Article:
For years, University of Georgia plant breeder Scott NeSmith has created new blueberry varieties for the commercial market. Now, he has bred one just for home gardeners.Blue Suede is a Southern highbush blueberry for edible home landscapes, said Nesmith, a horticulturist with the UGA College of Agricultural and Environmental Sciences.It produces flavorful, large, light-blue berries, and performs well in USDA Hardiness zones 6a through 9a. “It bears attractive, very edible fruit and should look nice as a landscaping plant, too,” he said. “It has nice fall foliage color.”Bred especially for home gardenersBlue Suede is exclusively licensed to McCorkle Nursery, which plans to introduce it as part of their Gardener’s Confidence Collection early next year.But isn’t a berry just a berry? NeSmith says he has to consider an entirely different list of characteristics when he breeds a blueberry plant for the commercial market.“Commercial plants have to meet certain standards for several reasons, including the fact that berries have to travel long distances,” he said. “Yield is another factor. Commercial growers like all the berries of one variety to ripen at once, and then the next variety to come on. Home gardeners like to pick a bowlful at a time.”Blue Suede has a “protracted ripening period,” he said, allowing harvest over a longer period of time. Commercial berries have to survive shippingCommercial growers also worry about problems like berry scarring. If a berry attaches to the plant, an open scar is created when it’s picked.“You can’t have berries that leak and ooze while they are being shipped to the market,” he said. “But in a home setting, it doesn’t matter because you are going to eat them right away.”When adding blueberry plants to your home landscape, Nesmith says to set aside the first year as a growing year for the plant. “You may see a small amount of fruit the second year, but the third year will bring a good blueberry crop,” he said.Varieties bred for home planting like Blue Suede are designed to stand alone in the landscape. They are self-fruiting and do not require other plants for pollination.“If you are a home consumer who wants to plant 10 to 15 blueberry bushes and create a patch, you may want to select a standard commercial variety,” NeSmith said.Garden centers supplied by McCorkle’sMcCorkle Nurseries is promoting Blue Suede as a deck or patio container plant.“It’s perfect for people who live in condominiums or apartments and don’t have a space to plant more than one plant,” said Mike Sikes, a horticulturist with McCorkle Nurseries. “It’s perfect for all seasons, too. You can enjoy the beautiful colored foliage in the fall, green leaves in the winter, flowers in the spring and delicious berries in the summer.” More to comeBlue Suede is the first UGA edible ornamental blueberry release, but it won’t be the last, Nesmith said. There are plans to breed and release blueberry plants that produce a variety of different traits. “We are looking at one plant that produces a berry that turns yellow, orange and then kinda black,” he said. “They will all be very edible, very sweet and attractive in a landscape. One of our goals is to produce a plant that doesn’t just look like a stick most of the year.”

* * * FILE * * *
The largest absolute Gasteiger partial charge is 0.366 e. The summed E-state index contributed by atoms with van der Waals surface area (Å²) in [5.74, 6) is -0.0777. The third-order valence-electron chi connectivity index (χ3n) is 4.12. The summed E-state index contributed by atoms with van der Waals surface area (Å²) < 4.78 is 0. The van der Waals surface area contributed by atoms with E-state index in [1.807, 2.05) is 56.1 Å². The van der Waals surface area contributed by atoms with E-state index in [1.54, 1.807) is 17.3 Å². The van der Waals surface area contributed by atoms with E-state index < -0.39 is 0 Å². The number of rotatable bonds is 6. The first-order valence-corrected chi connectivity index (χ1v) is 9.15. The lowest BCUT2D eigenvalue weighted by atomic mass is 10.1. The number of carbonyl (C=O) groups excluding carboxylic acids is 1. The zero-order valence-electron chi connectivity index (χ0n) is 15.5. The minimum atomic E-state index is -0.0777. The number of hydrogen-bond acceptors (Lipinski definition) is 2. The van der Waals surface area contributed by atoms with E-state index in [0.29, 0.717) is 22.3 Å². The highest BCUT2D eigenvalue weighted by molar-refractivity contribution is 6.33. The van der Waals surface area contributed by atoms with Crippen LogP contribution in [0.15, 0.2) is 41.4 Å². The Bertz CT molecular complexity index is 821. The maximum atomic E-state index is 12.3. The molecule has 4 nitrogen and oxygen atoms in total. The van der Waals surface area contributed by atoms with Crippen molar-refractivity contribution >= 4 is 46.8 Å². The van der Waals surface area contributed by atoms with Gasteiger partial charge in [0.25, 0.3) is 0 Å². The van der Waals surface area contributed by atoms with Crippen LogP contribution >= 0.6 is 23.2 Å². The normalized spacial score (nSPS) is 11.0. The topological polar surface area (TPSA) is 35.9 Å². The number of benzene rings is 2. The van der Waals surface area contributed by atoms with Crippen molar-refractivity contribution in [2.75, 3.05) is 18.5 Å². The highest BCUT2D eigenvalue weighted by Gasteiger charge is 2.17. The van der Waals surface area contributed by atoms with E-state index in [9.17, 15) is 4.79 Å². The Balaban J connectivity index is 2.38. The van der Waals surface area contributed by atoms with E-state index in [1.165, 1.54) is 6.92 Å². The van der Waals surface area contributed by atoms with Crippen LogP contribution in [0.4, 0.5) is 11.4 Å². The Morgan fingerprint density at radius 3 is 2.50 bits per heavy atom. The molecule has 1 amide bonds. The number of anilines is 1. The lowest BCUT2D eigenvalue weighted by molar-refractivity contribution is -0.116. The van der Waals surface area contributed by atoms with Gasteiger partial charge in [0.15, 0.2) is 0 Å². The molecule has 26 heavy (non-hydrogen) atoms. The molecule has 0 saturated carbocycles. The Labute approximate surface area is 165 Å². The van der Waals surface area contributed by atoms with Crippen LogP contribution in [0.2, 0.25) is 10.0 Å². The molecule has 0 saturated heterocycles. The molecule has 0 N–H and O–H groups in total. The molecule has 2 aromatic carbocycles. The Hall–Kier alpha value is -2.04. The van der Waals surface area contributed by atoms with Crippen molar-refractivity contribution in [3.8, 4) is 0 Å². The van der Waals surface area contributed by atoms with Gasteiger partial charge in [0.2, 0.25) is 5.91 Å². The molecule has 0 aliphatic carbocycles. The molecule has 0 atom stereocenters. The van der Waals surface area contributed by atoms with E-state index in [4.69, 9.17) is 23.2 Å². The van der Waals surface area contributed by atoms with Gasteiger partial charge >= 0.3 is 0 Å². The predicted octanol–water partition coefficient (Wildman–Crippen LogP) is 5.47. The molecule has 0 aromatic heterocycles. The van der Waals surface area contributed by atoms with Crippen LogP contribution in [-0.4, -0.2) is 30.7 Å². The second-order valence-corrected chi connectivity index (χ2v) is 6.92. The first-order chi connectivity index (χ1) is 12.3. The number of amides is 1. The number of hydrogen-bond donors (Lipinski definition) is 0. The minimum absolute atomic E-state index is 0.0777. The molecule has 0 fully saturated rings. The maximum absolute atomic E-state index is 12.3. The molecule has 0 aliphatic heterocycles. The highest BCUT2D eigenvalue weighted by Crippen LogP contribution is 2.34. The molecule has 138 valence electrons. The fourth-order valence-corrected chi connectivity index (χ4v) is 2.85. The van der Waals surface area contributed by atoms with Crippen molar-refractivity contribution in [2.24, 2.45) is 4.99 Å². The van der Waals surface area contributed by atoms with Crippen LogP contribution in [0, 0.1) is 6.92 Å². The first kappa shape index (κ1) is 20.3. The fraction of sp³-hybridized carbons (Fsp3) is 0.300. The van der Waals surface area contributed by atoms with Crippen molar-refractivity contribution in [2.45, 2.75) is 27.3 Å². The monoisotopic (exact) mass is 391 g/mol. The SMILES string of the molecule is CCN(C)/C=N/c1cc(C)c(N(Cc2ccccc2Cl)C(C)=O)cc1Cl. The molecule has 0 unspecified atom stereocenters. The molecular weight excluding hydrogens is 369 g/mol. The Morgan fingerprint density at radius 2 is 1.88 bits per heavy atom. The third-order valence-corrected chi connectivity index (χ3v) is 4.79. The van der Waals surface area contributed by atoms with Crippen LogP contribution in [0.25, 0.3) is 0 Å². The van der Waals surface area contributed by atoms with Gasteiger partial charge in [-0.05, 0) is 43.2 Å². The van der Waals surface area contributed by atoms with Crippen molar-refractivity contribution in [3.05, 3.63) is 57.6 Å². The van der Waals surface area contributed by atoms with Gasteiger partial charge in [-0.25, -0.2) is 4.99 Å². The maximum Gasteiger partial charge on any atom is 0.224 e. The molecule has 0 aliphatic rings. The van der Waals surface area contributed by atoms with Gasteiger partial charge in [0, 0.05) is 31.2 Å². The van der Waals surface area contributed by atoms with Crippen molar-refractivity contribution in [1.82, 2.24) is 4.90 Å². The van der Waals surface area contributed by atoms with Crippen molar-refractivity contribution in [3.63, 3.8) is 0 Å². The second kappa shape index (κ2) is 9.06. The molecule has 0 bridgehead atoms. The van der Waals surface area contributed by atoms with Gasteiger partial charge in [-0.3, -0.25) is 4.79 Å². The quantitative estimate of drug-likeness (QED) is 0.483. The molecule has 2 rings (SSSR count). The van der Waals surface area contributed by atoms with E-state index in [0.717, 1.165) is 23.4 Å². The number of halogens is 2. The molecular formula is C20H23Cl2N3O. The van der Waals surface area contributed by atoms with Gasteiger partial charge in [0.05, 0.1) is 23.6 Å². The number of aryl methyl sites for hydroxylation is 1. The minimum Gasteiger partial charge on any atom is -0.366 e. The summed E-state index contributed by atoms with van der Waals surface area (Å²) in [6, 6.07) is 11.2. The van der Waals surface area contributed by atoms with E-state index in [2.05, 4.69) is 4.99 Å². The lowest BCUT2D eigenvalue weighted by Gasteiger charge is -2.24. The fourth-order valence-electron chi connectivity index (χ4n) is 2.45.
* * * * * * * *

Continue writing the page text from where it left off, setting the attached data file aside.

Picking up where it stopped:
U.S. 11th Circuit to amend procedures Pursuant to 28 U.S.C. §2071(b), notice and opportunity for comment is hereby given of proposed amendments to the Rules and Internal Operating Procedures of the U.S. Court of Appeals for the 11th Circuit.A copy of the proposed amendments may be obtained on and after December 1, from the court’s Web site at www.ca11.uscourts.gov. A copy may also be obtained without charge from the Office of the Clerk, U.S. Court of Appeals for the 11th Circuit, 56 Forsyth St., N.W., Atlanta, GA 30303, phone (404) 335-6100. Comments on the proposed amendments may be submitted in writing to the clerk at the above street address by January 3, 2006. U.S. 11th Circuit to amend procedures December 1, 2005 Regular News